based International Migration Organization. Since late October,
Lithuania has repatriated some 100 illegal immigrants. JC

KOHL SUPPORTS EARLY EU MEMBERSHIP FOR POLAND.
At a 4 December meeting on the German-Polish border, German
Chancellor Helmut Kohl told Polish Prime Minister Jerzy Buzek
that he wants the EU to include Poland as a member "as quickly
as you become a member of NATO," PAP reported. That would
mean  Poland would become a member of both Western
organizations in 1999.  The two leaders met to open a bridge
linking the two countries.  PG

HAVEL SEEKS SOLUTIONS TO GOVERNMENT CRISIS...
Czech President Vaclav Havel on 4 December said that he may
soon "encourage some individual to lead the talks on the
formation of a future government" but that, for the time being,
"I shall not name a new premier," CTK and Reuters reported.
Havel spoke after meeting with the leaders of the junior
partners in the outgoing coalition, the Christian Democratic
Union and the Civic Democratic Alliance. He said his decision on
whom to ask to lead the talks would depend on his discussions
with outgoing premier Vaclav Klaus and on talks between the
three coalition partners scheduled for 5 December. Havel said a
government formed without Klaus's Civic Democratic Party
(ODS) would need support in the parliament from the main
opposition Social Democrats, whose leader, Milos Zeman, Havel
is to meet on 5 December. MS

...AS KLAUS URGES ODS TO FORM 'CONSTRUCTIVE
OPPOSITION.'  Meanwhile, Klaus has sent a letter to ODS
members saying he is in favor of  the party's going into
"constructive opposition."  He said the party can overcome its
current crisis only by disclosing full details of its funding and
by explaining the activities of its leadership and structures.
Zeman said on 4 December that he cannot imagine a stable
government consisting only of the two junior members of the
outgoing coalition. In related news, NATO Secretary-General
Javier Solana has said that the current crisis in the Czech
Republic should not influence the process of its admission into
the alliance, as "such developments are part of normal political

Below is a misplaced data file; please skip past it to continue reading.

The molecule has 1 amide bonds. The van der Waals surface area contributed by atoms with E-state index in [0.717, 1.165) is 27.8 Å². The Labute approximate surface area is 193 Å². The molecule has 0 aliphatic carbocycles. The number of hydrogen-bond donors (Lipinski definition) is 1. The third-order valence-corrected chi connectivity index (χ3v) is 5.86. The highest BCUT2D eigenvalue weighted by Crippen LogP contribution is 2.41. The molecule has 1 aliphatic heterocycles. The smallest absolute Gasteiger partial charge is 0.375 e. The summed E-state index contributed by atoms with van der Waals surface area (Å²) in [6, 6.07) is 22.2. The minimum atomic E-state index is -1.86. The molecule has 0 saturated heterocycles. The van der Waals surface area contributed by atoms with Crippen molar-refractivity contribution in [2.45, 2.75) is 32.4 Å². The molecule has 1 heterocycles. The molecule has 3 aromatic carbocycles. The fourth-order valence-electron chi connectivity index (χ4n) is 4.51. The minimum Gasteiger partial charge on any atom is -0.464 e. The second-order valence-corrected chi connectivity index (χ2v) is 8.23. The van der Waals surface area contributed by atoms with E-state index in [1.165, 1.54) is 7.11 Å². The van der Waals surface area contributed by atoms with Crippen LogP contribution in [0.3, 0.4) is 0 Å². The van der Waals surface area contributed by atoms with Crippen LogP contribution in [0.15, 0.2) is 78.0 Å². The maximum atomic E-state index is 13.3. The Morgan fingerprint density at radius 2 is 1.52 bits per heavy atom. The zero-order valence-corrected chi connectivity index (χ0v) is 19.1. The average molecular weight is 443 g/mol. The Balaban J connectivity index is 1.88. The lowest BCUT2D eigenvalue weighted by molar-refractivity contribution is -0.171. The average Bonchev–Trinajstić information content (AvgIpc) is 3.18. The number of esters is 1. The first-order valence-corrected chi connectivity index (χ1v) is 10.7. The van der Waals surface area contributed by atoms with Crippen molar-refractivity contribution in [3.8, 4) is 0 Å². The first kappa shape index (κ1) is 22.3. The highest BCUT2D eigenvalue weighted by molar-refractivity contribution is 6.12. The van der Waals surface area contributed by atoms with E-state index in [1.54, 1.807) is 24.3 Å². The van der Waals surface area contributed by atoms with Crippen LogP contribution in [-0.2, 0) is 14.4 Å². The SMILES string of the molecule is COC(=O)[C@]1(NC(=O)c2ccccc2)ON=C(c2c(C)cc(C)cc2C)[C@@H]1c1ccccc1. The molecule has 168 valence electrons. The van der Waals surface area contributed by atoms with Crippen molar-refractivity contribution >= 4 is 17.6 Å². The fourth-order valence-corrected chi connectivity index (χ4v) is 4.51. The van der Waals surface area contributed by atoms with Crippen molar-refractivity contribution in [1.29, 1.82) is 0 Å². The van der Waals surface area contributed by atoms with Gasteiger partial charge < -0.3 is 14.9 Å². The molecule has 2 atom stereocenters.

life in a democracy," CTK reported on 4 December. MS

EUROPEAN PARLIAMENT EXCLUDES SLOVAKIA FROM
MEMBERSHIP TALKS. The European Parliament on 4
December called for all qualified countries seeking EU
membership, with the exception of Slovakia, to begin
membership talks next year, AFP reported. The parliament said
the Slovak government is  "not yet sufficiently democratic" for
it to be considered for membership.  EU leaders are meeting in
Luxembourg on 12-13 December to wrap up discussions on
whom to invite to start membership talks. However, they
remain split over the European Commission's  recommendation
earlier this year that only six countries--the Czech Republic,
Estonia, Hungary,  Poland, Slovenia, and Cyprus--begin
negotiations. MS

MECIAR DECLINES TO ANSWER LAWMAKERS'
QUESTIONS. Slovak Premier Vladimir Meciar on 4 December
refused to answer questions in the parliament about his
decision to cancel government news conferences (see "RFE/RL
Newsline," 4 December 1997), Reuters reported. Opposition
deputy Roman Kovac said the decision was illegal because it
violated the constitutional right of citizens to gain access to
information. Meciar declined to answer questions on his recent
appointment of Blazena Martinkova as personal adviser. He
also refused to tell the parliament whether he recently  made a
trip to Russia accompanied by the head of the Slovak
Intelligence Service, Ivan Lexa. The premier said lawmakers
have no right to ask those questions and should "answer them
yourselves." MS

HUNGARY'S SOCIALISTS TO RUN ON THEIR OWN IN
NEXT ELECTIONS. Prime Minister Gyula Horn, who is also
chairman of the Socialist Party (MSZP), said on 4 December that
his party will not conclude an electoral cooperation agreement
with its current coalition partner, the Alliance of Free
Democrats (SZDSZ), Hungarian media reported. He said  that  the
MSZP-SZDSZ coalition is likely to retain  power after the spring
1998 parliamentary elections. MSZ

HUNGARIAN GOVERNMENT OUTLINES FUTURE
MONETARY POLICY. Government spokesman Elemer Kiss told
reporters on 4 December that the main goal of the cabinet's
monetary policy is to reduce inflation from its current level of
18-19 percent to 12-13 percent next year. The current account
deficit is likely to drop to $1.5-1.8 billion in 1998 from $4
billion in 1994, while investments are expected to increase by
more than 10 percent next year, he said. The government will
increase the minimum monthly wage to 19,500 forints ($100)
in 1998. MSZ

SOUTHEASTERN EUROPE

KOSOVO GUERRILLAS CLAIM PLANE DOWNED. The
clandestine Kosovo Liberation Army (UCK) issued a press
statement in Pristina on 4 December claiming responsibility for
a recent series of violent incidents in Serbia's mainly ethnic